On this front, the Chevy Bolt EV still comes out on top. The EPA estimated range of 238 miles puts the old Bolt ahead of the entry-level Mustang Mach E, which offers 230 miles, according to Ford's tests based on EPA methodology.
It's also important to note that the Bolt EV is a highly efficient vehicle in most conditions, which can push range as high as the 300-mile mark in some use cases. The Mach-E may well deliver on that front as well, but its estimated range is currently targeted rather than verified by EPA methodology, so we'll have to wait for real-world testing to find out.
The Mustang Mach-E Select also requires a 75.7kWh battery capacity to deliver that lower range, while the 2017 Chevy Bolt EV achieves its number with a 60kWh pack. Admittedly, with its bigger battery and larger form, the Mach-E will weigh significantly more than the Bolt. Nonetheless, in terms of average efficiency, the Bolt EV boasts 3.97 miles per kWh, while the Mach-E can only achieve 3.01 miles per kWh based on Ford's current projections.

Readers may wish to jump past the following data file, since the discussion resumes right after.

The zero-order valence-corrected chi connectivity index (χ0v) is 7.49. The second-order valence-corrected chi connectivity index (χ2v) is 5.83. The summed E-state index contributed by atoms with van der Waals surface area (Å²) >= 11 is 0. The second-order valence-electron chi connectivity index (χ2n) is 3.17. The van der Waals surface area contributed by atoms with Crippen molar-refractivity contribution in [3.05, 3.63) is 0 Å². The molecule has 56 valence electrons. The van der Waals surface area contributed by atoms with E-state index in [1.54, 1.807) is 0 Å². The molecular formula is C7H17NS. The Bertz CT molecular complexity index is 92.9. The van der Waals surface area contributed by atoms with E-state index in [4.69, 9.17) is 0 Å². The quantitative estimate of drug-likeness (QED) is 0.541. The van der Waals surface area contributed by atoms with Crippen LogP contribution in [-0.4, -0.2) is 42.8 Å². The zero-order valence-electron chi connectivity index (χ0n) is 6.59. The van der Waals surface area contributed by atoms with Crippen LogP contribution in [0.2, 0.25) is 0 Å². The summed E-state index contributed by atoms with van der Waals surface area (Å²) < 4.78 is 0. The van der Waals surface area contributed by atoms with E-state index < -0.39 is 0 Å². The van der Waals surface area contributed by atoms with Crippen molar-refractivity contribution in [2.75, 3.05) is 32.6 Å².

If you're looking for a new EV that makes the most of its electrons at an entry-level price, the Chevy Bolt EV LT remains at the front of the pack.
With the Mustang name so controversially attached to the Mach-E, it should go without saying that the Ford has the Chevy beat in this category. A look at the specs, however, shows the gap isn't as wide as we might expect, at least for the entry-level trims.
The Ford Mustang Mach-E Select has a 0-60mph time in the low 6 seconds, for example. GM puts the Bolt EV in the mid 6 seconds range, which is near enough to make very little difference.
Similarly, the power of both vehicles isn't a whole lot different, with the Bolt EV capable of providing 150 kW and 200 HP, while Ford says the Mach-E Select will deliver 190 kW and 255 HP. The Mach-E has the edge in terms of power, but propelling its presumably heavier battery pack and vehicle form means it doesn't translate into significantly better acceleration.
What will certainly attract many buyers from a performance perspective is that the Mach-E is rear-wheel drive, while the Chevy Bolt EV is pushing its not insignificant power to the front wheels. That might help the Bolt EV on slippery roads, but the Mach-E should hold the edge in normal driving conditions.